JP Morgan Fine: We Might have Seen it Coming

It may seem strange to say that we might have seen the JP Morgan fine concerning client money coming. Following the collapse of Lehman Brother's, the FSA fired a warning shot off it's bow in a Dear Compliance Officer letter in March 2009 in which it stated, "Recent firm visits suggest that many firms do not have the appropriate trust acknowledgements in place. Where these are placed on file, we found instances where the documentation had not been executed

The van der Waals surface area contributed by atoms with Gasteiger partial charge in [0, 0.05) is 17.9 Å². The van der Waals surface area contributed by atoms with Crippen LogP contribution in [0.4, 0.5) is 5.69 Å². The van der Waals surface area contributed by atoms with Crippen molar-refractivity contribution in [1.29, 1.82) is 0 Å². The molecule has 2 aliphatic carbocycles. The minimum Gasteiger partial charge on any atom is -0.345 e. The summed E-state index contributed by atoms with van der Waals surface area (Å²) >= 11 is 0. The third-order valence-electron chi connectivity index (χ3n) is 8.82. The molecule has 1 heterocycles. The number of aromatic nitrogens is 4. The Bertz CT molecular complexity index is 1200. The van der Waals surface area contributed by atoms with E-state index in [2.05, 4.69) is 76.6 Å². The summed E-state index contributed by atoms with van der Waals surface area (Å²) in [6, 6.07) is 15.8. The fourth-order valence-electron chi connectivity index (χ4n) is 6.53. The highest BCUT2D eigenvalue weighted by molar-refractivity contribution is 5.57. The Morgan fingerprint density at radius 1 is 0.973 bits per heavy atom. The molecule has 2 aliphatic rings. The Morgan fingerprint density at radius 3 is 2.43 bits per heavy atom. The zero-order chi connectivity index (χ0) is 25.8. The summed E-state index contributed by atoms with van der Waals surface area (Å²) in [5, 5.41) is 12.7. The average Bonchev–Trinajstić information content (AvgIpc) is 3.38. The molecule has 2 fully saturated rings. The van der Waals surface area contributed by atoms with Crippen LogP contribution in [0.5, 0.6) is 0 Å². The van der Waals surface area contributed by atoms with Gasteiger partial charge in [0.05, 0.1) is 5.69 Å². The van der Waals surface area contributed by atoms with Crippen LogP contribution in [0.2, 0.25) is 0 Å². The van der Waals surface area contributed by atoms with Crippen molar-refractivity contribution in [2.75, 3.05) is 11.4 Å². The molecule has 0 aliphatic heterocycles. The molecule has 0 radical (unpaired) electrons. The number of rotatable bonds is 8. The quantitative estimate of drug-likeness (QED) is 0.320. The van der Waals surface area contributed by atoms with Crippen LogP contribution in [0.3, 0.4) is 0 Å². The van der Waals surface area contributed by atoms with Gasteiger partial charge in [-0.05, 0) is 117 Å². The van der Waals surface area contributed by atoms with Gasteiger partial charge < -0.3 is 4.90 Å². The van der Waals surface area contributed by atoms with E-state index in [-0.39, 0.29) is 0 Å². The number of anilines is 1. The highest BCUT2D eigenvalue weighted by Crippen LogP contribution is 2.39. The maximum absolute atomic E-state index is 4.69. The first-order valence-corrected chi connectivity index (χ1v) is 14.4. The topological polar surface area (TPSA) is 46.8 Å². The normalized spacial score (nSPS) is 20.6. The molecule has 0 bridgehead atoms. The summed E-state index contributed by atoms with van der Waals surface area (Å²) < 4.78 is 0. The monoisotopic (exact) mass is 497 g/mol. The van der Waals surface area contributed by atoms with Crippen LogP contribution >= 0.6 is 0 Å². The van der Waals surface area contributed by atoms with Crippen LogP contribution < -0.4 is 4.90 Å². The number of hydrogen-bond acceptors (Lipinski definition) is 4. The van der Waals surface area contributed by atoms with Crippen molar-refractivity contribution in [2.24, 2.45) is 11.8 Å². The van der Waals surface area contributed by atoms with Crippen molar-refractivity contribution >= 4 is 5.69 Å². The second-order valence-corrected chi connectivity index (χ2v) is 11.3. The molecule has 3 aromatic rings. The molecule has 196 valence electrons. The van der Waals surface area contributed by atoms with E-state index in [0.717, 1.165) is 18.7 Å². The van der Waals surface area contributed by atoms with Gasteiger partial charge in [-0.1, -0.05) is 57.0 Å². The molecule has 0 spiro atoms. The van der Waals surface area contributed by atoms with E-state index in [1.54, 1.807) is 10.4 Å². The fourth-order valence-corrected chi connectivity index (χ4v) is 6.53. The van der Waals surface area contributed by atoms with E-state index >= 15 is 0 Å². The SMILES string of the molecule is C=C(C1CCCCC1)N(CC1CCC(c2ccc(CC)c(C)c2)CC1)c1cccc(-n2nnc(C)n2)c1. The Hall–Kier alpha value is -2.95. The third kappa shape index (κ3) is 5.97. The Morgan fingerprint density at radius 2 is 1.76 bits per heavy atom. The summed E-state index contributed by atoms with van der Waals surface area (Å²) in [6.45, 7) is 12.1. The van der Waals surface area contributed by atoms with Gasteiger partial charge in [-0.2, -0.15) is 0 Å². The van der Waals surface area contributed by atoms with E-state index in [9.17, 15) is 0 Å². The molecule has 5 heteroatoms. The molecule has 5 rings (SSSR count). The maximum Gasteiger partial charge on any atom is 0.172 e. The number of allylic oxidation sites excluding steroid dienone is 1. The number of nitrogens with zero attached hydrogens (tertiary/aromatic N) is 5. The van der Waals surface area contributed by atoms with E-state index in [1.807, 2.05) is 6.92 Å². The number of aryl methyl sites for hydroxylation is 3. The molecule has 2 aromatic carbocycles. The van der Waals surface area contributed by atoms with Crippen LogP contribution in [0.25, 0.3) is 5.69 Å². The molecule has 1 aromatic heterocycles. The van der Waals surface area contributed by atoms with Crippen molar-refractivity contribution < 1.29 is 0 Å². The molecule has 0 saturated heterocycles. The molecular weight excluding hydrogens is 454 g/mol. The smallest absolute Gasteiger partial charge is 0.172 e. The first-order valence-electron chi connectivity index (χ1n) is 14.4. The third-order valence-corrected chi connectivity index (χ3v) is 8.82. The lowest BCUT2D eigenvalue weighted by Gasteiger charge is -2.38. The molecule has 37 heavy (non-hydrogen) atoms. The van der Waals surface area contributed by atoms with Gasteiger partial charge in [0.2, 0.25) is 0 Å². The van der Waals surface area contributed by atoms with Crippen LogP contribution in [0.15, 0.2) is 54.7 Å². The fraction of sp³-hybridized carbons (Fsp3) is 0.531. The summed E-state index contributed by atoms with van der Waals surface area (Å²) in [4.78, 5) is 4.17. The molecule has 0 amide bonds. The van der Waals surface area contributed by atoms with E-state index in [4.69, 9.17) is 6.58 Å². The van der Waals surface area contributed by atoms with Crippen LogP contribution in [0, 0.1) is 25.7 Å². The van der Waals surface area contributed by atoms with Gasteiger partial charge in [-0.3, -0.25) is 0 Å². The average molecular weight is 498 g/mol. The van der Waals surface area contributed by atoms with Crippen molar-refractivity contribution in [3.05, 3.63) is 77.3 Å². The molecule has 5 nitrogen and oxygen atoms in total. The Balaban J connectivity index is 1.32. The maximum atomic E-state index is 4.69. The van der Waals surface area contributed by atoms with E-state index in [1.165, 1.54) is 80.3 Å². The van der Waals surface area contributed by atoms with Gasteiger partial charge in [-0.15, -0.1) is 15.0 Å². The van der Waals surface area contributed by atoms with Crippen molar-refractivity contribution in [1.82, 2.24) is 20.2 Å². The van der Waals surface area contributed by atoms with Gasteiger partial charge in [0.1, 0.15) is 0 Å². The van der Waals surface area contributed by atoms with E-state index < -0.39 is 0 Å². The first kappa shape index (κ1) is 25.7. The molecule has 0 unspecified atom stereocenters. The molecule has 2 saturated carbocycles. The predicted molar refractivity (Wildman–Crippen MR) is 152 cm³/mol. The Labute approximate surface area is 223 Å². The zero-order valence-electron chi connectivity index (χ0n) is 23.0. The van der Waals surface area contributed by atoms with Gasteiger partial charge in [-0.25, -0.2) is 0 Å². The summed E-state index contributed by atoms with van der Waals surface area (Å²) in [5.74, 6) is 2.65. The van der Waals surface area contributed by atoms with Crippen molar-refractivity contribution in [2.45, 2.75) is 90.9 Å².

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in the name of the relevant bank or with appropriate authority on behalf of the relevant bank. Creating and operating these accounts are of paramount importance in establishing trust status for the benefit of the underlying client, the purpose of which again is only apparent on insolvency. . . In periods of market turbulence, we would anticipate that firms would conduct due diligence more frequently. We are reminding firms to document their due diligence." The reason that the FSA has become so exercized about a so-called “administrative error” is that this particular error has been implicated in global economic crisis; namely, poor trust documentation surrounding the process of rehypothecation – the process by which a dealer lends out collateral posted by a client to another counterparty. Rehypothecation of client assets was one of the “dominant drivers of contagion” during the financial crisis, amplifying the market turmoil in the wake of the Lehman Brothers collapse according to the the Senior Supervisors’ Group (SSG). The body, consisting of financial regulators from the US, Japan, Germany, France, the UK, Canada and Switzerland, made the assertion in its Risk Management Lessons from the Global Banking Crisis of 2008 report. The authors noted that, following the bankruptcy of Lehman Brothers International Europe, clients that had elected to allow the dealer to rehypothecate their assets found themselves caught in the bankruptcy as mere unsecured creditors to the estate, rather than having their assets preserved in segregated customer accounts. As a result, counterparties that should not have been significantly affected by the collapse of the dealer found their assets trapped in the insolvency, shrinking their funding base and dragging a host of additional institutions into a precarious fiscal position, further deepening the crisis. Lehman Brother’s administrators PricewaterhouseCoopers confirmed that more than $40 billion in hedge fund collateral had been swallowed in the collapse. Custody of assets and rehypothecation practices were dominant drivers of contagion, transmitting liquidity risks to other firms. The loss of rehypothecated assets and the “freezing” of custody assets created alarm in the hedge fund community and led to an outflow of positions from similar accounts at other firms. Some firms’ use of liquidity from rehypothecated assets to finance proprietary positions also exacerbated funding stresses, the authors concluded. At the heart of the problem lay a failure to keep accurate and complete trust documentation. Given this latest move by the FSA, risk managers are warned to establish regular checks on the quality of this type of documentation. Dr. Victoria Lemieux, CiFER